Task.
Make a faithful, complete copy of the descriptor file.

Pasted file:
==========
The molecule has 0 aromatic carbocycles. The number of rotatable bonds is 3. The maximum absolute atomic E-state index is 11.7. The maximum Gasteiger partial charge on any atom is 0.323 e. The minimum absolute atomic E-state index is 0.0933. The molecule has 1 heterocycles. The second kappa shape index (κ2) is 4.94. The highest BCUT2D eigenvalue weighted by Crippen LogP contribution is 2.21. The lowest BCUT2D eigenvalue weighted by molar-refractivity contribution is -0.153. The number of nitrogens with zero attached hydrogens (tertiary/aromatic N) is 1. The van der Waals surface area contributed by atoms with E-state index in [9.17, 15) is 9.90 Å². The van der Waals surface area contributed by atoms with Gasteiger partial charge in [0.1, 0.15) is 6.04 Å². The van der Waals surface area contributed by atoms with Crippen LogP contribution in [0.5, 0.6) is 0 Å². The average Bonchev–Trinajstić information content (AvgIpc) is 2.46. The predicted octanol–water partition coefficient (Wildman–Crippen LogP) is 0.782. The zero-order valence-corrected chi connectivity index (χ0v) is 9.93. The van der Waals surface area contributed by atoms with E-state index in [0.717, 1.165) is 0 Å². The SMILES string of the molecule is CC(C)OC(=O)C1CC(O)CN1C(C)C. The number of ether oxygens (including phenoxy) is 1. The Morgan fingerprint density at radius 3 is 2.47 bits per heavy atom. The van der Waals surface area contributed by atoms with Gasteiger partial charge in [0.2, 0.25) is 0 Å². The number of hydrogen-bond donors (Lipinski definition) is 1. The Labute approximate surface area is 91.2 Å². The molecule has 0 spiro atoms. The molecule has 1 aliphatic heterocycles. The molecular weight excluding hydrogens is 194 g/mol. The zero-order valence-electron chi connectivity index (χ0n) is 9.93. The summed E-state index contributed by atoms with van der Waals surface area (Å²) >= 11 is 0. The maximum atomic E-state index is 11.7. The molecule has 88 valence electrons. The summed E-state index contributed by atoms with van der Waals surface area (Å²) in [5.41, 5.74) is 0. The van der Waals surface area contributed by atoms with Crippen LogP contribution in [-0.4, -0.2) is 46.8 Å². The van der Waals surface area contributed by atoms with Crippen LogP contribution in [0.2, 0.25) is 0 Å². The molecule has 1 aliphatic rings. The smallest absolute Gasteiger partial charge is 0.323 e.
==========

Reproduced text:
The molecule has 0 aromatic carbocycles. The number of rotatable bonds is 3. The maximum absolute atomic E-state index is 11.7. The maximum Gasteiger partial charge on any atom is 0.323 e. The minimum absolute atomic E-state index is 0.0933. The molecule has 1 heterocycles. The second kappa shape index (κ2) is 4.94. The highest BCUT2D eigenvalue weighted by Crippen LogP contribution is 2.21. The lowest BCUT2D eigenvalue weighted by molar-refractivity contribution is -0.153. The number of nitrogens with zero attached hydrogens (tertiary/aromatic N) is 1. The van der Waals surface area contributed by atoms with E-state index in [9.17, 15) is 9.90 Å². The van der Waals surface area contributed by atoms with Gasteiger partial charge in [0.1, 0.15) is 6.04 Å². The van der Waals surface area contributed by atoms with Crippen LogP contribution in [0.5, 0.6) is 0 Å². The average Bonchev–Trinajstić information content (AvgIpc) is 2.46. The predicted octanol–water partition coefficient (Wildman–Crippen LogP) is 0.782. The zero-order valence-corrected chi connectivity index (χ0v) is 9.93. The van der Waals surface area contributed by atoms with E-state index in [0.717, 1.165) is 0 Å². The SMILES string of the molecule is CC(C)OC(=O)C1CC(O)CN1C(C)C. The number of ether oxygens (including phenoxy) is 1. The Morgan fingerprint density at radius 3 is 2.47 bits per heavy atom. The van der Waals surface area contributed by atoms with Gasteiger partial charge in [0.2, 0.25) is 0 Å². The number of hydrogen-bond donors (Lipinski definition) is 1. The Labute approximate surface area is 91.2 Å². The molecule has 0 spiro atoms. The molecule has 1 aliphatic heterocycles. The molecular weight excluding hydrogens is 194 g/mol. The zero-order valence-electron chi connectivity index (χ0n) is 9.93. The summed E-state index contributed by atoms with van der Waals surface area (Å²) >= 11 is 0. The maximum atomic E-state index is 11.7. The molecule has 88 valence electrons. The summed E-state index contributed by atoms with van der Waals surface area (Å²) in [5.41, 5.74) is 0. The van der Waals surface area contributed by atoms with Crippen LogP contribution in [-0.4, -0.2) is 46.8 Å². The van der Waals surface area contributed by atoms with Crippen LogP contribution in [0.2, 0.25) is 0 Å². The molecule has 1 aliphatic rings. The smallest absolute Gasteiger partial charge is 0.323 e.